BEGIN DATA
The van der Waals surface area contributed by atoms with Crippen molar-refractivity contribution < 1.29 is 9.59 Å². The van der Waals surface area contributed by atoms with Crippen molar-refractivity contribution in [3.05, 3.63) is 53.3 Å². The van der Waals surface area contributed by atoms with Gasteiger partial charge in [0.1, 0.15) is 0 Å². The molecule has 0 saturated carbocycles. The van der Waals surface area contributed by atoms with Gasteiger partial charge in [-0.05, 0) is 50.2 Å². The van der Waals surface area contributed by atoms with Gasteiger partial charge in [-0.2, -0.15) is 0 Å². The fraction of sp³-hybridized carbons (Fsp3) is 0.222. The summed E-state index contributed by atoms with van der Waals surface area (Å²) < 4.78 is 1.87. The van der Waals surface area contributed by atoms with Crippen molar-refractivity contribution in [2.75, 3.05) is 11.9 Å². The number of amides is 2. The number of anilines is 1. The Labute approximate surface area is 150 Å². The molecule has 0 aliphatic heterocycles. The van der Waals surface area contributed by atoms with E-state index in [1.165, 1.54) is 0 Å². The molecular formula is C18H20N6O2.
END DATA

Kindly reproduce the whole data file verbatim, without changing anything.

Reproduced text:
The van der Waals surface area contributed by atoms with Crippen molar-refractivity contribution < 1.29 is 9.59 Å². The van der Waals surface area contributed by atoms with Crippen molar-refractivity contribution in [3.05, 3.63) is 53.3 Å². The van der Waals surface area contributed by atoms with Gasteiger partial charge in [0.1, 0.15) is 0 Å². The molecule has 0 saturated carbocycles. The van der Waals surface area contributed by atoms with Gasteiger partial charge in [-0.05, 0) is 50.2 Å². The van der Waals surface area contributed by atoms with Gasteiger partial charge in [-0.2, -0.15) is 0 Å². The fraction of sp³-hybridized carbons (Fsp3) is 0.222. The summed E-state index contributed by atoms with van der Waals surface area (Å²) < 4.78 is 1.87. The van der Waals surface area contributed by atoms with Crippen molar-refractivity contribution in [2.75, 3.05) is 11.9 Å². The number of amides is 2. The number of anilines is 1. The Labute approximate surface area is 150 Å². The molecule has 0 aliphatic heterocycles. The van der Waals surface area contributed by atoms with E-state index in [1.165, 1.54) is 0 Å². The molecular formula is C18H20N6O2.